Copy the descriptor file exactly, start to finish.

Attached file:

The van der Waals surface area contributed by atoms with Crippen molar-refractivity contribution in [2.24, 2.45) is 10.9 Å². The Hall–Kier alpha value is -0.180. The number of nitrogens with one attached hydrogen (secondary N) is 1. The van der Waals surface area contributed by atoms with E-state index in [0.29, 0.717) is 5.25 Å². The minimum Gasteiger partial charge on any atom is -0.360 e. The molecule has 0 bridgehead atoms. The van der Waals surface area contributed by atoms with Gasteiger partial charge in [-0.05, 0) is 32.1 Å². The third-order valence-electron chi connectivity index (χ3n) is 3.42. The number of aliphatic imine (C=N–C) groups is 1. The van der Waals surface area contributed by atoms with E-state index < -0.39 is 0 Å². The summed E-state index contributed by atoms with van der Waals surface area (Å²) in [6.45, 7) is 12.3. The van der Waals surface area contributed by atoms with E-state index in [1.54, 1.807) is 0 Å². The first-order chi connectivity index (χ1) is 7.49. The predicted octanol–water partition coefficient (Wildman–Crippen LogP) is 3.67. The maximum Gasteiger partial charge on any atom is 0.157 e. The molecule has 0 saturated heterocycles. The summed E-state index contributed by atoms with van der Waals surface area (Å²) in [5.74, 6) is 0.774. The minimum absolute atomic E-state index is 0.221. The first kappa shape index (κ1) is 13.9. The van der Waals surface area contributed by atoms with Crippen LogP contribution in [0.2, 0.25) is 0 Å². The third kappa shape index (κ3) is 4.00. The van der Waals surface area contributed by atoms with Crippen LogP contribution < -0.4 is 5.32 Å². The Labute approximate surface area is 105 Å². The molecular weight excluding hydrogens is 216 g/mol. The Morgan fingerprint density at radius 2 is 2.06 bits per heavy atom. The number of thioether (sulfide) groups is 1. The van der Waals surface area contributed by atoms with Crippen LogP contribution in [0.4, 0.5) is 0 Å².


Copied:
The van der Waals surface area contributed by atoms with Crippen molar-refractivity contribution in [2.24, 2.45) is 10.9 Å². The Hall–Kier alpha value is -0.180. The number of nitrogens with one attached hydrogen (secondary N) is 1. The van der Waals surface area contributed by atoms with E-state index in [0.29, 0.717) is 5.25 Å². The minimum Gasteiger partial charge on any atom is -0.360 e. The molecule has 0 bridgehead atoms. The van der Waals surface area contributed by atoms with Gasteiger partial charge in [-0.05, 0) is 32.1 Å². The third-order valence-electron chi connectivity index (χ3n) is 3.42. The number of aliphatic imine (C=N–C) groups is 1. The van der Waals surface area contributed by atoms with E-state index < -0.39 is 0 Å². The summed E-state index contributed by atoms with van der Waals surface area (Å²) in [6.45, 7) is 12.3. The van der Waals surface area contributed by atoms with E-state index in [1.54, 1.807) is 0 Å². The first-order chi connectivity index (χ1) is 7.49. The predicted octanol–water partition coefficient (Wildman–Crippen LogP) is 3.67. The maximum Gasteiger partial charge on any atom is 0.157 e. The molecule has 0 saturated heterocycles. The summed E-state index contributed by atoms with van der Waals surface area (Å²) in [5.74, 6) is 0.774. The minimum absolute atomic E-state index is 0.221. The first kappa shape index (κ1) is 13.9. The van der Waals surface area contributed by atoms with Crippen LogP contribution in [0.2, 0.25) is 0 Å². The third kappa shape index (κ3) is 4.00. The van der Waals surface area contributed by atoms with Crippen LogP contribution < -0.4 is 5.32 Å². The Labute approximate surface area is 105 Å². The molecular weight excluding hydrogens is 216 g/mol. The Morgan fingerprint density at radius 2 is 2.06 bits per heavy atom. The number of thioether (sulfide) groups is 1. The van der Waals surface area contributed by atoms with Crippen LogP contribution in [0.4, 0.5) is 0 Å².